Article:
My on-line diary began in the 1990's from my studio in the North of England. After a lapse of ten years, I resumed posting from my present studio on the Caribbean island of Dominica.

From the far beginning, the intention has been to give an insight into my working methods, and to share the triumphs, trials and tribulations of work-in-progress.

My diary pages are followed by thousands of artists, art students and art lovers in over 50 countries.

Wednesday, July 29, 2015

On a cloud

Works on paper are often rejected by buyers because of their supposed impermanence. 

Having trusted my life’s work to every type of paper - from cheap news-print to the finest all-rag - I have come to the conclusion that it is one of the most permanent materials known to man.  My water colours have survived storms at sea and hurricanes on land.   After forty years they are still intact, which is more than can be said of my files on celluloid and the contents of my hard-drives.  For safe keeping, my daughter claims to have put the contents of my present hard-drive “on a cloud”.  Sixty years ago, the comedian Bob Newhart would have had a heyday with that one!

Nevertheless, when a painting finds a buyer, the only means by which I can keep a record is by way of the camera.  In my early days it was a 1930’s large format bellows, then a Kodak 35mm and now, a miniature digital Cannon. 

Yesterday, I came across a CD upon which, years ago, I had copied some rapidly deteriorating colour slides.  And lo and behold, upon it were some paintings that I had almost forgotten about. 

Sometimes, after a gap of twenty-odd years, I hardly recognize my own work.  For second it takes me by surprise and I am tempted to say, I wish I’d painted that!   Now it all comes back to me and I remember that I had only a few minutes between tropical downpours to capture this street scene on Grenada.  I trust the original is still intact upon someone’s wall.

Friday, July 24, 2015

With the benefit of hindsight

I have learnt not to labour over a painting once the original intention has been lost.  Better to put it aside and start afresh.  I have also learnt to resist destroying work that, at the time, I perceive to be a failure.   With the benefit of hindsight, a rejected painting is sometimes found to have merit.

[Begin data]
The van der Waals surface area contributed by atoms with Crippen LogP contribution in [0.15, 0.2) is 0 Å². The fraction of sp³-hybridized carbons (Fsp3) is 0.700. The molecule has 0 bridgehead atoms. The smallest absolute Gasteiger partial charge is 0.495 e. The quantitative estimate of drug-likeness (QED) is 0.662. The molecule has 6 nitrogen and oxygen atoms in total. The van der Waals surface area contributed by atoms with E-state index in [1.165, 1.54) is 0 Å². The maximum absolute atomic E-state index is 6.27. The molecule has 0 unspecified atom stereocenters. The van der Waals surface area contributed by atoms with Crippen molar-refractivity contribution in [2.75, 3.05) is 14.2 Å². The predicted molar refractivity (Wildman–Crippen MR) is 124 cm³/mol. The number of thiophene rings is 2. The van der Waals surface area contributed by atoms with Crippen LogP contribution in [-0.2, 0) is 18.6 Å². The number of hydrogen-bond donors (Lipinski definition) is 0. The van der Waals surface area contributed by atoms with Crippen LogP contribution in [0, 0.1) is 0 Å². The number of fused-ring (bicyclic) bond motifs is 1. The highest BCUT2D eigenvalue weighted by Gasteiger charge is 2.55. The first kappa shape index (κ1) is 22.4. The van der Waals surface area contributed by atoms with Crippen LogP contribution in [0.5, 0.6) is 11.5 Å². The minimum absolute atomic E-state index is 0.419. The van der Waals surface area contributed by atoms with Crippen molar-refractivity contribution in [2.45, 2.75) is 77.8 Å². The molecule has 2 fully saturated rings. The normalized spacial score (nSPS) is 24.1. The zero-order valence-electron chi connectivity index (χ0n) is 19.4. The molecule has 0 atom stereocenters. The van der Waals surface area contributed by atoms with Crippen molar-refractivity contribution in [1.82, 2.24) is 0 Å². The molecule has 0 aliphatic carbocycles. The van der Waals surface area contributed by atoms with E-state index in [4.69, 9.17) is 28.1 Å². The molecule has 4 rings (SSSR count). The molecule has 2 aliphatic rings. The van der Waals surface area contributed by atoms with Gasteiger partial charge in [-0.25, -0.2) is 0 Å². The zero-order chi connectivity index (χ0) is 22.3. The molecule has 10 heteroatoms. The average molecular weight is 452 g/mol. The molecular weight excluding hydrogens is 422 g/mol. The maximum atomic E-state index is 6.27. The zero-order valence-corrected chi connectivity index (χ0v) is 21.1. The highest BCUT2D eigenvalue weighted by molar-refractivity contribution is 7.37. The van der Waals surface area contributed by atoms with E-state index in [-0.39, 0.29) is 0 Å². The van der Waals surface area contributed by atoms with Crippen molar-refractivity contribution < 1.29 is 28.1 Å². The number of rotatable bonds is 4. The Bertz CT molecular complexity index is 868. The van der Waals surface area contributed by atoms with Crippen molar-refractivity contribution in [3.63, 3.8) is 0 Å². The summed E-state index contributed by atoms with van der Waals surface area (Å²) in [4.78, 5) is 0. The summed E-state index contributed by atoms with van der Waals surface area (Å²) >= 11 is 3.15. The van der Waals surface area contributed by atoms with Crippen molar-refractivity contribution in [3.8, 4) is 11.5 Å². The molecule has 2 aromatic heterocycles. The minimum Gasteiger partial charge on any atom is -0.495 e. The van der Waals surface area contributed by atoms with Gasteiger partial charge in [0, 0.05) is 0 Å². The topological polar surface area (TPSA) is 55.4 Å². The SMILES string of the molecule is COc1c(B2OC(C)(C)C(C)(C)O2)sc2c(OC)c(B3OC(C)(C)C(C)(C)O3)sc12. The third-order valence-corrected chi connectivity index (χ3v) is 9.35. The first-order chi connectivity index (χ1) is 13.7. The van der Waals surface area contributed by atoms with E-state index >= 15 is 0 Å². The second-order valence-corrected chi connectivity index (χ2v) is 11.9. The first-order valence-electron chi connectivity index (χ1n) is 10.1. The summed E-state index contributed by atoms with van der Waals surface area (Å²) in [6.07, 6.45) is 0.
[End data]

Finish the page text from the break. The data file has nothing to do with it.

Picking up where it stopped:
More often than not, the initial dissatisfaction is due to the impossibility of capturing the full force of nature.  That which I put down on paper appears to be but a shadow of the real thing.  It is only when viewed after time and distance have detached it from reality, that some vestige of reality is seen to remain.

From past portfolios I have found two unfinished paintings that illustrate my point.  The first was painted in Bermuda twenty-three years ago.  At the time my dissatisfaction was such that I used it as packing when sending other – and what I now consider to be inferior – paintings to an exhibition.  If you look closely, you will see that I have scribbled across it the words, packing: please destroy.  Luckily, no one did!

The second painting was made on a brief visit to the South of France.  I remember feeling at the time that I was not capturing the colour and vibrancy of the scene before me.  Now, with the benefit of fifteen years of hindsight, I regret that I cast it aside unfinished.  But perhaps it says more in its unfinished state than if I had finished it.

Monday, July 20, 2015

The Moon and Sixpence

My self-exposed exile from the land of my birth began with a voyage through the French canals in 1969 and cumulated in 1974 when, with my wife and small daughter, we sailed a 30ft ketch from England to the Caribbean. 

Somerset Maugham, in his novel The Moon and Sixpence, expresses the reason for this estrangement as follows: